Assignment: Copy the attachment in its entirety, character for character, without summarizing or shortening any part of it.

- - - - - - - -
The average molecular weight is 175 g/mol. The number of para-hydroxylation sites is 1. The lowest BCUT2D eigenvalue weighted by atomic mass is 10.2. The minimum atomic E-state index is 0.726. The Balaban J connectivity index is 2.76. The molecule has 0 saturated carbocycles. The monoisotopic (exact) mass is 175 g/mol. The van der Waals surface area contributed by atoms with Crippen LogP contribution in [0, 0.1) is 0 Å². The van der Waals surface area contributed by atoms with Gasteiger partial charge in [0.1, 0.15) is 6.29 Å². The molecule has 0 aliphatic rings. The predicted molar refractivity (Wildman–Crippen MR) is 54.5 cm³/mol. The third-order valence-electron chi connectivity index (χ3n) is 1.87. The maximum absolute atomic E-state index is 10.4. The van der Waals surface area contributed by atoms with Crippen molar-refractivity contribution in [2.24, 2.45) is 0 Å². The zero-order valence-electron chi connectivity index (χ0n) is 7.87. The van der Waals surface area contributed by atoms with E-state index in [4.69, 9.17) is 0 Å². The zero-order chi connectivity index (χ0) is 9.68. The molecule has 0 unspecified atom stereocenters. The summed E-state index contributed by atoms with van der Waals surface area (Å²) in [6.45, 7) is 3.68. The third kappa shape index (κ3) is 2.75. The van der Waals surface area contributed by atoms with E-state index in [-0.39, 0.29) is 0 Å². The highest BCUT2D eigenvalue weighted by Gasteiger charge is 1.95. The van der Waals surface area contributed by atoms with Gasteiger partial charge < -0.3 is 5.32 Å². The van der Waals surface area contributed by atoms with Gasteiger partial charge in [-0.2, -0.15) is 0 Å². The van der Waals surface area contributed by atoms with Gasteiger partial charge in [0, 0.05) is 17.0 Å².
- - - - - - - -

The average molecular weight is 175 g/mol. The number of para-hydroxylation sites is 1. The lowest BCUT2D eigenvalue weighted by atomic mass is 10.2. The minimum atomic E-state index is 0.726. The Balaban J connectivity index is 2.76. The molecule has 0 saturated carbocycles. The monoisotopic (exact) mass is 175 g/mol. The van der Waals surface area contributed by atoms with Crippen LogP contribution in [0, 0.1) is 0 Å². The van der Waals surface area contributed by atoms with Gasteiger partial charge in [0.1, 0.15) is 6.29 Å². The molecule has 0 aliphatic rings. The predicted molar refractivity (Wildman–Crippen MR) is 54.5 cm³/mol. The third-order valence-electron chi connectivity index (χ3n) is 1.87. The maximum absolute atomic E-state index is 10.4. The van der Waals surface area contributed by atoms with Crippen molar-refractivity contribution in [2.24, 2.45) is 0 Å². The zero-order valence-electron chi connectivity index (χ0n) is 7.87. The van der Waals surface area contributed by atoms with E-state index in [4.69, 9.17) is 0 Å². The zero-order chi connectivity index (χ0) is 9.68. The molecule has 0 unspecified atom stereocenters. The summed E-state index contributed by atoms with van der Waals surface area (Å²) in [6.45, 7) is 3.68. The third kappa shape index (κ3) is 2.75. The van der Waals surface area contributed by atoms with E-state index in [-0.39, 0.29) is 0 Å². The highest BCUT2D eigenvalue weighted by Gasteiger charge is 1.95. The van der Waals surface area contributed by atoms with Gasteiger partial charge < -0.3 is 5.32 Å². The van der Waals surface area contributed by atoms with Gasteiger partial charge in [-0.2, -0.15) is 0 Å². The van der Waals surface area contributed by atoms with Gasteiger partial charge in [0, 0.05) is 17.0 Å².